Leonel Guadalupe Rivero Rodriguez, leading human rights lawyer and a member of Tierra y Libertad has represented many politically sensitive in cases in Mexico. He represented students detained during mass arrests at the Universidad Nacional Autónoma de México (UNAM), National Autonomous University of Mexico in February 2000. He also represented two alleged members of the armed opposition group Ejército Revolucionario del Pueblo Insurgente (ERPI), Revolutionary Army of the Insurgent People, arrested in October 1999. [AMR 41/023/2000]

He was also a colleague of human rights lawyer Digna Ochoa, who was shot dead in her office in October 2001. [AMR 41/018/2002]

On March 29, 2000 Rodriguez’s home was broken into. The motive of the crime was apparently to steal his computer which contained files on the UNAM case. On May 12, 2000 at approximately 10:30 p.m. several rocks where thrown through the windows of his home. On January 2, 2000 Juan de Dios Hernández Monje and Pilar Noriega García, two other lawyers representing UNAM students, received verbal death threats and Juan de Dios Hernández Monje was hit in the face. Shortly after these incidences Rodríguez filed a formal complaint with the local Public Ministry (Ministerio Público), in Ecatepec de Morelos, México state. [AMR 41/017/2000]

On October 19th 2001, Rodriguez’ colleague, human rights lawyer Digna Ochoa was found murdered by a gunshot to the head on in her small Mexico City office. She had taken over the office from colleague Pilar Noreiga on a day or days her body was found. A warning note with words to the effect ‘if you continue, this will also happen to another.’

“Given the new gravity and urgency this event created, on October 22, 2001, the Inter-American Commission of Human Rights–INCHR sent the Inter-American Court of Human Rights a request for provisional measures on behalf of PRODH’s members and the lawyers Pilar Noriega García, Bárbara Zamora López, and Leonel Rivero Rodríguez. These last three individuals, the IACHR pointed out, helped Digna Ochoa defend cases and had received threats in the past. The President of the Inter-American Court issued an order on October 25, 2001, requiring urgent protection measures for the persons named in the Inter-American Court’s request. At a later date, the Court held a public hearing at its headquarters, at which it received information from both the Mexican State and the IACHR. On November 29, 2001, the Inter-American Court issued an order ratifying the order of October 25, 2001, and requiring the State to maintain the measures for protecting the members of PRODH and lawyers Noriega García, Zamora López, and Rivero Rodríguez; these measures include the investigation of the reported incidents.” (from the 2001 Report of the Inter-American Court of Human Rights, para. 119)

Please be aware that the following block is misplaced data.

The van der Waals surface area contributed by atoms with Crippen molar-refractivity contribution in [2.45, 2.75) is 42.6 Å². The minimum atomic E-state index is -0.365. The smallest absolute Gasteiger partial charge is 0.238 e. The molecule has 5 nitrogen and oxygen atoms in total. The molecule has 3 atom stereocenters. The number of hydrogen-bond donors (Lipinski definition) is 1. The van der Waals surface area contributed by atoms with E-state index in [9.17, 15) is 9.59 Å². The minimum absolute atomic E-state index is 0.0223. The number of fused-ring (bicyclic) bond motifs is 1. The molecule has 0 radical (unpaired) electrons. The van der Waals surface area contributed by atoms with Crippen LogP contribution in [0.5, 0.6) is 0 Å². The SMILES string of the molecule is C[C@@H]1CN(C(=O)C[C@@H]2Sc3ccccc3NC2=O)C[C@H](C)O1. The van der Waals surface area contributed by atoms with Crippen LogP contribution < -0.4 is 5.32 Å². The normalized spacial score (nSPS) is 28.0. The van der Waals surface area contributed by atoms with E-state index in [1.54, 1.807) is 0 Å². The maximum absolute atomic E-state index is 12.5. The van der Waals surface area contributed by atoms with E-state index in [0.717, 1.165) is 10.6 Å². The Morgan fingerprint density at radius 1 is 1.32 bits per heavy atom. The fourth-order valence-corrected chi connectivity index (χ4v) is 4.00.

Subsequent to this order, the Mexican government assigned bodyguards to Leonel Guadalupe Rivero.

On April 6, 2002 at 6:10 a.m. three men approached two of Rodriguez’s bodyguards who were waiting outside of his home. The three men pretended to be drunk but then attacked the bodyguards, beat them and took their guns. They handcuffed one bodyguard and locked the other in the trunk of a car. They asked the bodyguards who they were waiting for and indicated that they were going to ”do him in” when he arrived.

The human rights lawyers’ association, the Centre for Justice and International Law (Centro por la Justicia y el Derecho Internacional, CEJIL), then asked the Inter-American Court on Human Rights to petition the government to strengthen the protection he was receiving. [AMR 41/018/2002]

On February 18, 2003 Rodriguez received a message on his answering machine. The male voice said, “…we are going to get you… I’ll see you later…” This message came at a time when Rodriguez was negotiating to end the prosecutions of several peasants from San Salvador Atenco who oppose the construction of a new international airport in for Mexico City.

On March 15 2005 received a telephone threat “Te vas a morir” (You will die) followed on March 16 2005 by another death threat delivered by phone: “No proque sea una nina no sabre matarte” (just because I’m a girl doesn’t mean that I don’t know how to kill you). The March 5th threat was delivered by a female.


March 12, 2003 LRWC letter written by Gail Davidson

January 22 2004 LRWC letter written by Gail Davidson

April 4 2005 LRWC letter written by Monique Pongracic-Speier


A reply dated April 9 2003 was received from Ricardo J. Sepúlveda Iguiniz writing on behalf of the Department for the Promotion and Defence of Human Rights, Ministry of the Interior. Mr. Sepúlveda wrote that the Federal Executive condemned the acts complained of by LRWC and was taking steps to investigate the allegations and to provide necessary protection to Mr. Rivero. He further emphasized the Government of Mexico’s firm commitment to the promotion and defence of human rights and their acknowledgement that human rights advocacy is ‘fundamental to the democratic development of Mexico.’